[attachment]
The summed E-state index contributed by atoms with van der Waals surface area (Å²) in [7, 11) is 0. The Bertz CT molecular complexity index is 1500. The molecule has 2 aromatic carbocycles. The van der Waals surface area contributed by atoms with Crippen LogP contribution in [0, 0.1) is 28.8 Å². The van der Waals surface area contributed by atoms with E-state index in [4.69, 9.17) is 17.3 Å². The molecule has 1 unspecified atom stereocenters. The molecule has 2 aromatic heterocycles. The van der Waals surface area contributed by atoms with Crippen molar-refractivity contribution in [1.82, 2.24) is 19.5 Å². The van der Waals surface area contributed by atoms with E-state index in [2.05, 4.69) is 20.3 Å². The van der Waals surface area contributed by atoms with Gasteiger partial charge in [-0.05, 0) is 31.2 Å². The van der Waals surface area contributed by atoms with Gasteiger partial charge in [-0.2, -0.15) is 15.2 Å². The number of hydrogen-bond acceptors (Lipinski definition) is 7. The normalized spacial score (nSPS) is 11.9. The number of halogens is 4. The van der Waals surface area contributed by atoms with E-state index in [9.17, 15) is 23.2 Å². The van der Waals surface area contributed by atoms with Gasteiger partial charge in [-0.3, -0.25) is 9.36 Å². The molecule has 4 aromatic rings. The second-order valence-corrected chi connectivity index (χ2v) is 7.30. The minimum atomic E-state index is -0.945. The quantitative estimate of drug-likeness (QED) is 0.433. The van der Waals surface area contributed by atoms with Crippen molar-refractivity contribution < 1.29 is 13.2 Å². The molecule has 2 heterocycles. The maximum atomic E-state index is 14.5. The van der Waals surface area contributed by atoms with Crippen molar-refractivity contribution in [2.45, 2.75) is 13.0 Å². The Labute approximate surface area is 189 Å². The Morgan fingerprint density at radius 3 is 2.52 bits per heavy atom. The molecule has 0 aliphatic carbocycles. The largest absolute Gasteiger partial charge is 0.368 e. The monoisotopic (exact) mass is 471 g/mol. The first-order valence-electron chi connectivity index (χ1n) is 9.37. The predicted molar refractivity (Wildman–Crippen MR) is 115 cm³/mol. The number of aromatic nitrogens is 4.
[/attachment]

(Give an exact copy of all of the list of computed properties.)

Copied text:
The summed E-state index contributed by atoms with van der Waals surface area (Å²) in [7, 11) is 0. The Bertz CT molecular complexity index is 1500. The molecule has 2 aromatic carbocycles. The van der Waals surface area contributed by atoms with Crippen LogP contribution in [0, 0.1) is 28.8 Å². The van der Waals surface area contributed by atoms with E-state index in [4.69, 9.17) is 17.3 Å². The molecule has 1 unspecified atom stereocenters. The molecule has 2 aromatic heterocycles. The van der Waals surface area contributed by atoms with Crippen molar-refractivity contribution in [1.82, 2.24) is 19.5 Å². The van der Waals surface area contributed by atoms with E-state index in [2.05, 4.69) is 20.3 Å². The van der Waals surface area contributed by atoms with Gasteiger partial charge in [-0.05, 0) is 31.2 Å². The van der Waals surface area contributed by atoms with Gasteiger partial charge in [-0.2, -0.15) is 15.2 Å². The number of hydrogen-bond acceptors (Lipinski definition) is 7. The normalized spacial score (nSPS) is 11.9. The number of halogens is 4. The van der Waals surface area contributed by atoms with E-state index in [9.17, 15) is 23.2 Å². The van der Waals surface area contributed by atoms with Gasteiger partial charge in [-0.3, -0.25) is 9.36 Å². The molecule has 4 aromatic rings. The second-order valence-corrected chi connectivity index (χ2v) is 7.30. The minimum atomic E-state index is -0.945. The quantitative estimate of drug-likeness (QED) is 0.433. The van der Waals surface area contributed by atoms with Crippen molar-refractivity contribution < 1.29 is 13.2 Å². The molecule has 2 heterocycles. The maximum atomic E-state index is 14.5. The van der Waals surface area contributed by atoms with Crippen molar-refractivity contribution in [2.45, 2.75) is 13.0 Å². The Labute approximate surface area is 189 Å². The Morgan fingerprint density at radius 3 is 2.52 bits per heavy atom. The molecule has 0 aliphatic carbocycles. The largest absolute Gasteiger partial charge is 0.368 e. The monoisotopic (exact) mass is 471 g/mol. The first-order valence-electron chi connectivity index (χ1n) is 9.37. The predicted molar refractivity (Wildman–Crippen MR) is 115 cm³/mol. The number of aromatic nitrogens is 4.